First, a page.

Any business is built on relationships, so how do you stay on top of yours? By picking the right CRM (client relationship management) system.

Why you need it

  1. It’s a collaboration tool; everyone in the firm can access the same client data and history, says Henry Kluska, owner of Ottawa-based CRM4Advisors.

  2. It lets you profile clients and prospects any way that matters, such as by demographics, type of assets, and size of portfolio. That helps you target information.

  3. by facilitating contacts, you can increase how frequently you reach out to clients.

Don’t do this

Avoid being dazzled by a system’s bells and whistles. “People use 10% of the features 90% of the time,” says Adam Burns, co-founder of Vancouver’s 45 Robots Inc., which provides CRM solutions to financial advisors. Focus on your actual workflow, he says, “Just look at what you can do more efficiently and effectively.”

types of products

Choices include:

  • off-the-shelf CRM products
  • off-the-shelf that you can customize
  • specialized CRM products for the financial industry.

Good to know

Your office can start with a free trial: “Just set up dummy accounts, and if you don’t like the way the system works, dump it,” says Burns.

Additional problems

There will also be costs for transferring data (if you’re not doing it yourself). Most CRM providers will transfer standard-format data at no charge. Custom data, such as notes, portfolio info, policy values and statement history may require third-party assistance, which is usually charged hourly. Kluska estimates $100-$125/hour. Usually, estimates are provided before the transfer is completed. Simple transfers can be as low as one hour or as high as 60 hours.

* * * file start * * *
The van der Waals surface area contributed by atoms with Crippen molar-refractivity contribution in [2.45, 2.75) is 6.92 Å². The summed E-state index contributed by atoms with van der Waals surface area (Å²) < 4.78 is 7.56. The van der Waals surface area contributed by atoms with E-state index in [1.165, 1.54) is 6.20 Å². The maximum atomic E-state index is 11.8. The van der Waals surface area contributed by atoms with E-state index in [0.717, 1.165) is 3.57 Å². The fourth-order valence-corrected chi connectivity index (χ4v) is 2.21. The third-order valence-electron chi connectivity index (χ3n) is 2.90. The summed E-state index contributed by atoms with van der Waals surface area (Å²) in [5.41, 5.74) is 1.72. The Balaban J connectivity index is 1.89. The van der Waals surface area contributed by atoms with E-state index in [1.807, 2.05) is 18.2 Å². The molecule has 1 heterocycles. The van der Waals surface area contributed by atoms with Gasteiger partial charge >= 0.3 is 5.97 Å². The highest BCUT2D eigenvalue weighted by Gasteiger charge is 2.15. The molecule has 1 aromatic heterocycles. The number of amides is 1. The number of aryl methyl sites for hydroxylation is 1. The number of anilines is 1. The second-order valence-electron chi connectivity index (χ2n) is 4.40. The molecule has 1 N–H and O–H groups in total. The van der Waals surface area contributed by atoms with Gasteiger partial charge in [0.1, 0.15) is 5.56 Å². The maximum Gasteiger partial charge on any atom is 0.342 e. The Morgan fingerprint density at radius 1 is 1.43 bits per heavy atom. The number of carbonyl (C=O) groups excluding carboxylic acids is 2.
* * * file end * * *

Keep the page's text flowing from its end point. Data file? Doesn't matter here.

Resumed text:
One Toronto financial advisory recently spent roughly $50,000 for a CRM solution for 18 users. But there are cheaper options. Burns touts web-based “cloud” systems that run $50 to $150 a month, but you don’t have to maintain a server, and require only minimal (or no) IT support.

How often

Consider upgrading or changing CRM systems every four years, suggests Kluska. With cloud-based systems, you simply pay a monthly fee to access software that, notes Burns, “is constantly updated.”

Who can help

Burns suggests checking www.advisortek.ca, which provides vendor lists, articles, tools and more about software and technology for financial advisors

Originally published in Advisor's Edge